Cristina Fernández de Kirchner, Argentina’s president, used the 30th anniversary of her country’s invasion of the Falkland Islands to rubbish Britain’s claims to the south Atlantic territory, saying: “It is absurd to pretend dominion more than 14,000km across the sea.”
“It is an injustice in the 21st century that there are still colonial enclaves,” Ms Fernández said in a sober speech in Ushuaia, the capital of the province of Tierra del Fuego to which Argentina says the islands it calls the Malvinas rightfully belong.
Before a crowd including medal-wearing former conscripts and weeping women, she also hit back at comments earlier by David Cameron, the British prime minister, saying he appeared to have overlooked that the Falklands invasion 30 years ago – which he branded “an act of aggression that sought to rob [the islanders] of their freedom” – was perpetrated by a dictatorship that had confiscated the liberty of all Argentines. “We have been victims,” she said.
She also demanded an end to environmental degradation and what Argentina sees as the ransacking of potential oil riches in waters around the islands, where British companies are operating with licences Argentina says are illegal.
In the Argentine capital, a protest at the British embassy turned violent as demonstrators hurled petrol bombs and rocks at police who responded with tear gas.
The British defence secretary, meanwhile, asserted that the UK would be able to defend the Falkland Islands robustly against a fresh attack by Argentina after the naval commander who led the taskforce that recaptured the islands in 1982 warned that the UK lacked the military power to do so today.
Philip Hammond said the British government would not “repeat the mistake of 1982 and allow the Falklands to be taken from us.
“We will defend them robustly, we have the assets, the people, the equipment in place to do so,” the British defence secretary said.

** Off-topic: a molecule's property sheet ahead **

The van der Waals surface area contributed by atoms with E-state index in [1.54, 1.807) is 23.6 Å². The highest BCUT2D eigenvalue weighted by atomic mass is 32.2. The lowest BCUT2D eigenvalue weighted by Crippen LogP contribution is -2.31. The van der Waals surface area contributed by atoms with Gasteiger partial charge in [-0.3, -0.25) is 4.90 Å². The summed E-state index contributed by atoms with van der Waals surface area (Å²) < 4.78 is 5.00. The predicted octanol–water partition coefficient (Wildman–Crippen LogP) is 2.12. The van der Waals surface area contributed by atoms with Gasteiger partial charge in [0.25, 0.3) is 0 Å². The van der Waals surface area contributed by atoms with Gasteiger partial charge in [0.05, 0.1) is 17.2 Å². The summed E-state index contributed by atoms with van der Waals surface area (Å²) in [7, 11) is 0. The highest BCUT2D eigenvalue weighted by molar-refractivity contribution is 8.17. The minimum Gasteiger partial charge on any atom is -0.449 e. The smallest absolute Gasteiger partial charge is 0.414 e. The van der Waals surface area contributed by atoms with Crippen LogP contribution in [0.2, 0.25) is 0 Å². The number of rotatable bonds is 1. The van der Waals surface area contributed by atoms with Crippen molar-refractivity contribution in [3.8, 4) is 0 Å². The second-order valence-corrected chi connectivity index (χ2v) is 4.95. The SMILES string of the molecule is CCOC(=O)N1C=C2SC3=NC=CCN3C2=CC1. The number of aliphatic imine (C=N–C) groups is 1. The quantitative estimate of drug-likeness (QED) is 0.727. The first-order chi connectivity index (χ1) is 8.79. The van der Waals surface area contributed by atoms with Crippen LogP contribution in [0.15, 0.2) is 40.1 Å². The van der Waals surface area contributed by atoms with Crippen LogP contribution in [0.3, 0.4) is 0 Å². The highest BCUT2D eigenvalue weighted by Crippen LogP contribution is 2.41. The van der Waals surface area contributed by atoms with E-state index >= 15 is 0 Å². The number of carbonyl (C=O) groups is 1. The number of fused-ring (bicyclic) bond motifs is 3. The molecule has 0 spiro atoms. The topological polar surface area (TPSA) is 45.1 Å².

This came after Admiral Sir John Woodward told The Times newspaper that the UK would not be able to repeat that mission today as it lacked the aircraft carriers to do so.
But Mr Hammond insisted: “We have the assets in position on the Falklands which we didn’t back in the early 1980s that will enable us to see off any acts of aggression.”
Amid a recent escalation of tensions between the UK and Argentina, Mr Cameron said there would be no change in his government’s policy on the disputed islands.
“Britain remains staunchly committed to upholding the right of the Falkland Islanders, and of the Falkland Islanders alone, to determine their own future,” he said. “That was the fundamental principle that was at stake 30 years ago: and that is the principle which we solemnly reaffirm today.”
Three decades after Argentinian troops seized the islands’ capital Port Stanley on April 2, 1982, Mr Cameron paid tribute to the taskforce sent by Margaret Thatcher to take them back.
In a gesture of reconciliation, however, he said it should be a day to remember both sides’ losses in the conflict: the 649 Argentinians who died as well as the 255 British military personnel.
Mr Cameron said in a written statement he was adamant Britain would not compromise on the central issue of the islanders’ right to self-determination.
“Thirty years ago today the people of the Falkland Islands suffered an act of aggression that sought to rob them of their freedom and their way of life,” he said.
“Today is a day for commemoration and reflection: a day to remember all those who lost their lives in the conflict – the members of our armed forces, as well as the Argentinian personnel who died.”
The government of Ms Fernández has been loudly reasserting its claim to the islands in the run-up to the anniversary.
Ms Fernández has threatened to cancel permission for the only commercial flight to the islands to fly over her country, and protests have taken place outside the UK embassy in Buenos Aires, the Argentine capital.
The Argentine embassy in London has written to banks, warning them against even peripheral involvement in oil exploration around the disputed archipelago. Even issuing research about the oil industry’s prospects around the Falklands could lead to legal threats, the letter said.
William Hague, foreign secretary, described Argentina’s array of aggressive actions as “deeply regrettable” and said the government’s statements “have impressed few people, including in South America”.
“We should remind the world that in the years since their liberation the Falkland islanders have repeated – without qualification or equivocation – their wish to keep their constitutional status, their national identity, and to live peacefully with their neighbours in Latin America,” he said. “As long as the people of the Falklands continue to express that view, the UK will defend and support their right to do so.”